Nieman Foundation at Harvard
HOME
          
LATEST STORY
A Swiss publisher is trying to attract a paying audience with an app sampling stories across publications
ABOUT                    SUBSCRIBE
June 17, 2010, 10 a.m.

“A super sophisticated mashup”: The semantic web’s promise and peril

[Our sister publication Nieman Reports is out with its latest issue, and its focus is the new digital landscape of journalism. There are lots of interesting articles, and we’re highlighting a few. Here, former Knight Fellow Andrew Finlayson explains the role of journalists in the semantic web. —Josh]

In the movie Terminator, humanity started down the path to destruction when a supercomputer called Skynet started to become smarter on its own. I was reminded of that possibility during my research about the semantic web.

Never heard of the semantic web? I don’t blame you. Much of it is still in the lab, the plaything of academics and computer scientists. To hear some of them debate it, the semantic web will evolve, like Skynet, into an all powerful thing that can help us understand our world or create various crises when it starts to develop a form of connected intelligence.

Intrigued? I was. Particularly when I asked computer scientists about how this concept could change journalism in the next five years. The true believers say the semantic web could help journalists report complex ever-changing stories and reach new audiences. The critics doubt the semantic web will be anything but a high-tech fantasy. But even some of the doubters are willing to speculate that computers using pieces of the semantic Web will increasingly report much of the news in the not too distant future.

Keep reading at Nieman Reports »

POSTED     June 17, 2010, 10 a.m.
SHARE THIS STORY
   
Show comments  
Show tags
 
Join the 15,000 who get the freshest future-of-journalism news in our daily email.
A Swiss publisher is trying to attract a paying audience with an app sampling stories across publications
Tamedia’s 12-App collects the 12 best stories each day from the company’s 20-plus publications.
What does it take to be a “full-service” digital journalism organization? Ask Discourse Media
“We’ve gone down lots of experimental rabbit holes.”
Spain’s Eldiario.es has 18,000 paying members, and its eye on the next several million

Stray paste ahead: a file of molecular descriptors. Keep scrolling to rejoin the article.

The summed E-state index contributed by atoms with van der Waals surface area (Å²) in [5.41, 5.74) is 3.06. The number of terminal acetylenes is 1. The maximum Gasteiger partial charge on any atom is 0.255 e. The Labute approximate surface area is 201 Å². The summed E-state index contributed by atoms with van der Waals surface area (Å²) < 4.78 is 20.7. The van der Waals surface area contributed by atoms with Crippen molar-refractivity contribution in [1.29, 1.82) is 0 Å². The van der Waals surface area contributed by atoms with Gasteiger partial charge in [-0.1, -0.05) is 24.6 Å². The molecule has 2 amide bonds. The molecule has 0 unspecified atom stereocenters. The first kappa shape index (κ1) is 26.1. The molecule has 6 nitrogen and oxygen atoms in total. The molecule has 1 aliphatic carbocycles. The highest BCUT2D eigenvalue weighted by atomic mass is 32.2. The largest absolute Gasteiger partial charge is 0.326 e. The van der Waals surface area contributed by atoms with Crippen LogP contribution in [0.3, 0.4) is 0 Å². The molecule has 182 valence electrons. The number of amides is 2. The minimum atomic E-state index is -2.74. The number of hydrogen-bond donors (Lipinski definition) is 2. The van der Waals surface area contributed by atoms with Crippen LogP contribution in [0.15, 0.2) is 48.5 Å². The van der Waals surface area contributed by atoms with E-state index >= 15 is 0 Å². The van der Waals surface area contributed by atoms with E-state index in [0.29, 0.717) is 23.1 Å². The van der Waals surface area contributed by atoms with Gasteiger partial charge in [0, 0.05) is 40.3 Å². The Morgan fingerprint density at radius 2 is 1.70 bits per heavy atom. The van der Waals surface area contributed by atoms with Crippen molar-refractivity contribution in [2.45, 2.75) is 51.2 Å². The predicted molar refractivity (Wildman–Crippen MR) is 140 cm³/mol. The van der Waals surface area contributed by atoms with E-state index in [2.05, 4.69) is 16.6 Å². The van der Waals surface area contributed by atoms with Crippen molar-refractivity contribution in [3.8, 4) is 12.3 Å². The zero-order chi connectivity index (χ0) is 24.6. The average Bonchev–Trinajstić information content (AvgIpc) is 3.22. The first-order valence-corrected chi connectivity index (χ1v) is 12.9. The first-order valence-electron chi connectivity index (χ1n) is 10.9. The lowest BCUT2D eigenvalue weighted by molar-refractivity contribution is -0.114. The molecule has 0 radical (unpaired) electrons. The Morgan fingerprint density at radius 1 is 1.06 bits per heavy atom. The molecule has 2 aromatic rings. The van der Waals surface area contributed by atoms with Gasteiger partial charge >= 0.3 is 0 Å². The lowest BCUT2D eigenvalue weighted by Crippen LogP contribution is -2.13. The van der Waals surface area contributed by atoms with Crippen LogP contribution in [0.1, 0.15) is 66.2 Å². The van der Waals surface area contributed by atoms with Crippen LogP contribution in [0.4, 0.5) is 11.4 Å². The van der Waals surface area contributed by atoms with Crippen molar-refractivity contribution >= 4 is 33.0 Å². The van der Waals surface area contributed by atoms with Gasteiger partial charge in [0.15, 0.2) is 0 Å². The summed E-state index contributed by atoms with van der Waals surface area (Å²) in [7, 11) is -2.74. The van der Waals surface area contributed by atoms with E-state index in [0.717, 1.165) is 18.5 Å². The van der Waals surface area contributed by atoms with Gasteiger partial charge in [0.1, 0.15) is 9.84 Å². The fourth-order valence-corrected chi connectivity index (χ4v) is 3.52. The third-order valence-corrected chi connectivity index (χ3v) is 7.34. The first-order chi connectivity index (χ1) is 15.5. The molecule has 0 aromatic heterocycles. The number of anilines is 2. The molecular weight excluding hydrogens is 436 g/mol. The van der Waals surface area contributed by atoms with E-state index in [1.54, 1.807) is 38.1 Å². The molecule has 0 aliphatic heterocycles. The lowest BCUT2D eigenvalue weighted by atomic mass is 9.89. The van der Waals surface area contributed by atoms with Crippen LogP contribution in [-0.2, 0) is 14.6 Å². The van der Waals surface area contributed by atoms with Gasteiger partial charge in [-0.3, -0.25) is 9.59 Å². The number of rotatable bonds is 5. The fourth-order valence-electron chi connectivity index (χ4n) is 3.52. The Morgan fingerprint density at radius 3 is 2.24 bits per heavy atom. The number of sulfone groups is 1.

“We have a potential of six million readers. You may not convince all six million people to be your socios, but if you learn more about their interests, you can get closer.”
What to read next
0
tweets
The Guardian’s first VR project makes viewers experience the horrors of solitary confinement
“It’s a story which is all about space and the environment you’re in. Even though this is a small space, the story is all about that space.”
0TipOff, an email newsletter, is trying to explain sports to non-fans
Launched last fall by a team of investors and writers, TipOff has attracted 50,000 subscribers.
0Good news, publishers: People will read your long stories on their phones (for two minutes, anyway)
People will read longer content on their smartphones, a new Pew report finds.
These stories are our most popular on Twitter over the past 30 days.
See all our most recent pieces ➚
Fuego is our heat-seeking Twitter bot, tracking the links the future-of-journalism crowd is talking about most on Twitter.
Here are a few of the top links Fuego’s currently watching.   Get the full Fuego ➚
Encyclo is our encyclopedia of the future of news, chronicling the key players in journalism’s evolution.
Here are a few of the entries you’ll find in Encyclo.   Get the full Encyclo ➚
Davis Wiki
Vox Media
The Atlantic
FiveThirtyEight
Sacramento Press
USA Today
Ushahidi
Arizona Guardian
Placeblogger
New West
The Philadelphia Inquirer & Daily News
Reddit